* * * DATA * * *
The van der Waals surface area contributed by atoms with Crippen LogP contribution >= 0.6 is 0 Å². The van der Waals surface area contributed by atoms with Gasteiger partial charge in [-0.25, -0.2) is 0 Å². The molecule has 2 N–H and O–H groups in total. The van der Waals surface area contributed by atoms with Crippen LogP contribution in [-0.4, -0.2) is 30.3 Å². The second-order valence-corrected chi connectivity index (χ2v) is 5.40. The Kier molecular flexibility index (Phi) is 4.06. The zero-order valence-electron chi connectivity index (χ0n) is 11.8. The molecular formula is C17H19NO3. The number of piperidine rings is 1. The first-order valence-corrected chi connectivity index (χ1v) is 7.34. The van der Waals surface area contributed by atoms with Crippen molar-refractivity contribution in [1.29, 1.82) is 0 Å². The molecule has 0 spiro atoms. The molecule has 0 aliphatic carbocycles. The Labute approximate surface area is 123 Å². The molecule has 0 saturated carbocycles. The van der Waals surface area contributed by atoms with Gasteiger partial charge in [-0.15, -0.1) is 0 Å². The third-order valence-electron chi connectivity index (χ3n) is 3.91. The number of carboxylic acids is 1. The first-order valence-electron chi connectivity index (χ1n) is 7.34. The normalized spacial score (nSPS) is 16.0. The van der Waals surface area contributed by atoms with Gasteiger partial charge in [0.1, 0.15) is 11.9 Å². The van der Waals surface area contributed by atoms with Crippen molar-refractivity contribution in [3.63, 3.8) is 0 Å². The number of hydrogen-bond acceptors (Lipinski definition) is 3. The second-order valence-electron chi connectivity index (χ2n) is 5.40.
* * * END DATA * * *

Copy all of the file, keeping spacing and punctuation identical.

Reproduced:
The van der Waals surface area contributed by atoms with Crippen LogP contribution >= 0.6 is 0 Å². The van der Waals surface area contributed by atoms with Gasteiger partial charge in [-0.25, -0.2) is 0 Å². The molecule has 2 N–H and O–H groups in total. The van der Waals surface area contributed by atoms with Crippen LogP contribution in [-0.4, -0.2) is 30.3 Å². The second-order valence-corrected chi connectivity index (χ2v) is 5.40. The Kier molecular flexibility index (Phi) is 4.06. The zero-order valence-electron chi connectivity index (χ0n) is 11.8. The molecular formula is C17H19NO3. The number of piperidine rings is 1. The first-order valence-corrected chi connectivity index (χ1v) is 7.34. The van der Waals surface area contributed by atoms with Crippen molar-refractivity contribution in [1.29, 1.82) is 0 Å². The molecule has 0 spiro atoms. The molecule has 0 aliphatic carbocycles. The Labute approximate surface area is 123 Å². The molecule has 0 saturated carbocycles. The van der Waals surface area contributed by atoms with Gasteiger partial charge in [-0.15, -0.1) is 0 Å². The third-order valence-electron chi connectivity index (χ3n) is 3.91. The number of carboxylic acids is 1. The first-order valence-electron chi connectivity index (χ1n) is 7.34. The normalized spacial score (nSPS) is 16.0. The van der Waals surface area contributed by atoms with Gasteiger partial charge in [0.1, 0.15) is 11.9 Å². The van der Waals surface area contributed by atoms with Crippen molar-refractivity contribution in [3.63, 3.8) is 0 Å². The number of hydrogen-bond acceptors (Lipinski definition) is 3. The second-order valence-electron chi connectivity index (χ2n) is 5.40.